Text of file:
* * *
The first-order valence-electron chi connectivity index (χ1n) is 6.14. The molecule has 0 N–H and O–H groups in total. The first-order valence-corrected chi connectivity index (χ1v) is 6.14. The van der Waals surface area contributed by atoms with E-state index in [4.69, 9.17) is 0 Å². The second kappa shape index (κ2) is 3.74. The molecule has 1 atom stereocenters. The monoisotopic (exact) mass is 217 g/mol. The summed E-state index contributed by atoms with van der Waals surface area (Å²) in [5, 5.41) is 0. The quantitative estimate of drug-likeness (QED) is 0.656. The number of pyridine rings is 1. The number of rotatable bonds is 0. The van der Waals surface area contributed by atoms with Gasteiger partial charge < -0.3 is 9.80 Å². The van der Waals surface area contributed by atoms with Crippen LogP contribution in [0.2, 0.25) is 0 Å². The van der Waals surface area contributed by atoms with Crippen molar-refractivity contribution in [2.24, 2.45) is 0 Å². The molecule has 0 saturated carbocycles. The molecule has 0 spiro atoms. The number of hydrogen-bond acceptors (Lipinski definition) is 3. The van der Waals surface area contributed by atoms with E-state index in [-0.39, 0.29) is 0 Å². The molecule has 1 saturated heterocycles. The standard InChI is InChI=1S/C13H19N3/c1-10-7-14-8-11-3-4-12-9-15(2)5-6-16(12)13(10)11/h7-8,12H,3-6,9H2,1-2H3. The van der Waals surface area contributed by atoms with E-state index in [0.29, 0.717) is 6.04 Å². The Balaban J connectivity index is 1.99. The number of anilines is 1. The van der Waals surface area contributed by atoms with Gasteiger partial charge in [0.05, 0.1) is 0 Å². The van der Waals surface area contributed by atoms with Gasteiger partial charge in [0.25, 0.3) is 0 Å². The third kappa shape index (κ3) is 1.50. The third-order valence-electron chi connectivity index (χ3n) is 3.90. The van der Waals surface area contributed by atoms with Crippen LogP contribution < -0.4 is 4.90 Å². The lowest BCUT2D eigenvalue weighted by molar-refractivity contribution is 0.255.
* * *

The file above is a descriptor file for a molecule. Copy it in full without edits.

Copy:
The first-order valence-electron chi connectivity index (χ1n) is 6.14. The molecule has 0 N–H and O–H groups in total. The first-order valence-corrected chi connectivity index (χ1v) is 6.14. The van der Waals surface area contributed by atoms with E-state index in [4.69, 9.17) is 0 Å². The second kappa shape index (κ2) is 3.74. The molecule has 1 atom stereocenters. The monoisotopic (exact) mass is 217 g/mol. The summed E-state index contributed by atoms with van der Waals surface area (Å²) in [5, 5.41) is 0. The quantitative estimate of drug-likeness (QED) is 0.656. The number of pyridine rings is 1. The number of rotatable bonds is 0. The van der Waals surface area contributed by atoms with Gasteiger partial charge < -0.3 is 9.80 Å². The van der Waals surface area contributed by atoms with Crippen LogP contribution in [0.2, 0.25) is 0 Å². The van der Waals surface area contributed by atoms with Crippen molar-refractivity contribution in [2.24, 2.45) is 0 Å². The molecule has 0 saturated carbocycles. The molecule has 0 spiro atoms. The number of hydrogen-bond acceptors (Lipinski definition) is 3. The van der Waals surface area contributed by atoms with E-state index in [-0.39, 0.29) is 0 Å². The molecule has 1 saturated heterocycles. The standard InChI is InChI=1S/C13H19N3/c1-10-7-14-8-11-3-4-12-9-15(2)5-6-16(12)13(10)11/h7-8,12H,3-6,9H2,1-2H3. The van der Waals surface area contributed by atoms with E-state index in [0.29, 0.717) is 6.04 Å². The Balaban J connectivity index is 1.99. The number of anilines is 1. The van der Waals surface area contributed by atoms with Gasteiger partial charge in [0.05, 0.1) is 0 Å². The van der Waals surface area contributed by atoms with Gasteiger partial charge in [0.25, 0.3) is 0 Å². The third kappa shape index (κ3) is 1.50. The third-order valence-electron chi connectivity index (χ3n) is 3.90. The van der Waals surface area contributed by atoms with Crippen LogP contribution < -0.4 is 4.90 Å². The lowest BCUT2D eigenvalue weighted by molar-refractivity contribution is 0.255.